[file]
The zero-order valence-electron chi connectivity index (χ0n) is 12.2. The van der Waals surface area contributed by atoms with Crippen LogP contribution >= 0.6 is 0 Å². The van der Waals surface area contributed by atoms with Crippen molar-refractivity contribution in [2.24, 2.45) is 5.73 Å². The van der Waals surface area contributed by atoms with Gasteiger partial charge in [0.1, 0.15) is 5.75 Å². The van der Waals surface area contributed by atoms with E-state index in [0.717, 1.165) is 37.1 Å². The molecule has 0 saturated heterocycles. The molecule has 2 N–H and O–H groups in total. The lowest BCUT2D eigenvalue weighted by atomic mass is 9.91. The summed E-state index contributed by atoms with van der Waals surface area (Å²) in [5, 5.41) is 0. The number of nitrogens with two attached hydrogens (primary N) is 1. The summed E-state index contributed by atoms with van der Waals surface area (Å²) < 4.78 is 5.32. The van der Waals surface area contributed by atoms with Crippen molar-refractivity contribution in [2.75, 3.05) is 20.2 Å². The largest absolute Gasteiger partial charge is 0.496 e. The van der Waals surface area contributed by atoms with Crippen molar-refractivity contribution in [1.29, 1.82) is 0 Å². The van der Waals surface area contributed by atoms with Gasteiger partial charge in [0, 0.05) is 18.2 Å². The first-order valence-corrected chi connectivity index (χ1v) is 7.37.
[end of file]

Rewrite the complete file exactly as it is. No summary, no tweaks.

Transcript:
The zero-order valence-electron chi connectivity index (χ0n) is 12.2. The van der Waals surface area contributed by atoms with Crippen LogP contribution >= 0.6 is 0 Å². The van der Waals surface area contributed by atoms with Crippen molar-refractivity contribution in [2.24, 2.45) is 5.73 Å². The van der Waals surface area contributed by atoms with Gasteiger partial charge in [0.1, 0.15) is 5.75 Å². The van der Waals surface area contributed by atoms with E-state index in [0.717, 1.165) is 37.1 Å². The molecule has 0 saturated heterocycles. The molecule has 2 N–H and O–H groups in total. The lowest BCUT2D eigenvalue weighted by atomic mass is 9.91. The summed E-state index contributed by atoms with van der Waals surface area (Å²) in [5, 5.41) is 0. The number of nitrogens with two attached hydrogens (primary N) is 1. The summed E-state index contributed by atoms with van der Waals surface area (Å²) < 4.78 is 5.32. The van der Waals surface area contributed by atoms with Crippen molar-refractivity contribution in [2.75, 3.05) is 20.2 Å². The largest absolute Gasteiger partial charge is 0.496 e. The van der Waals surface area contributed by atoms with Crippen molar-refractivity contribution in [1.29, 1.82) is 0 Å². The van der Waals surface area contributed by atoms with Gasteiger partial charge in [0, 0.05) is 18.2 Å². The first-order valence-corrected chi connectivity index (χ1v) is 7.37.